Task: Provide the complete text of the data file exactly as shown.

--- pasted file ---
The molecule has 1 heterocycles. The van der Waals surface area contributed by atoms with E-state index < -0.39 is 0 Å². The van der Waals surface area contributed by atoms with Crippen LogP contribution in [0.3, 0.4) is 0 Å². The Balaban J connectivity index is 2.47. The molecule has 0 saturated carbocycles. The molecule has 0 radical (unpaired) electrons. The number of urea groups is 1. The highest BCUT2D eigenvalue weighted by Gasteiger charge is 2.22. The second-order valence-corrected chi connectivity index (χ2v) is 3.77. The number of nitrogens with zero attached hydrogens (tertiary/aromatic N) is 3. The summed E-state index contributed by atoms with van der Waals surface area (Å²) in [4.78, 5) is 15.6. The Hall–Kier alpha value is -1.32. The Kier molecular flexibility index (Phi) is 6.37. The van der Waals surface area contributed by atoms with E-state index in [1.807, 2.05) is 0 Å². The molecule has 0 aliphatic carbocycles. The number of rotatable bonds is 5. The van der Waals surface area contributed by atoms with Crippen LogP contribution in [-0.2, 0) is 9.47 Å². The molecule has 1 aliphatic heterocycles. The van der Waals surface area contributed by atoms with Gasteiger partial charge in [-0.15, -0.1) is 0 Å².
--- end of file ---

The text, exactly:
The molecule has 1 heterocycles. The van der Waals surface area contributed by atoms with E-state index < -0.39 is 0 Å². The van der Waals surface area contributed by atoms with Crippen LogP contribution in [0.3, 0.4) is 0 Å². The Balaban J connectivity index is 2.47. The molecule has 0 saturated carbocycles. The molecule has 0 radical (unpaired) electrons. The number of urea groups is 1. The highest BCUT2D eigenvalue weighted by Gasteiger charge is 2.22. The second-order valence-corrected chi connectivity index (χ2v) is 3.77. The number of nitrogens with zero attached hydrogens (tertiary/aromatic N) is 3. The summed E-state index contributed by atoms with van der Waals surface area (Å²) in [4.78, 5) is 15.6. The Hall–Kier alpha value is -1.32. The Kier molecular flexibility index (Phi) is 6.37. The van der Waals surface area contributed by atoms with E-state index in [1.807, 2.05) is 0 Å². The molecule has 0 aliphatic carbocycles. The number of rotatable bonds is 5. The van der Waals surface area contributed by atoms with Crippen LogP contribution in [-0.2, 0) is 9.47 Å². The molecule has 1 aliphatic heterocycles. The van der Waals surface area contributed by atoms with Gasteiger partial charge in [-0.15, -0.1) is 0 Å².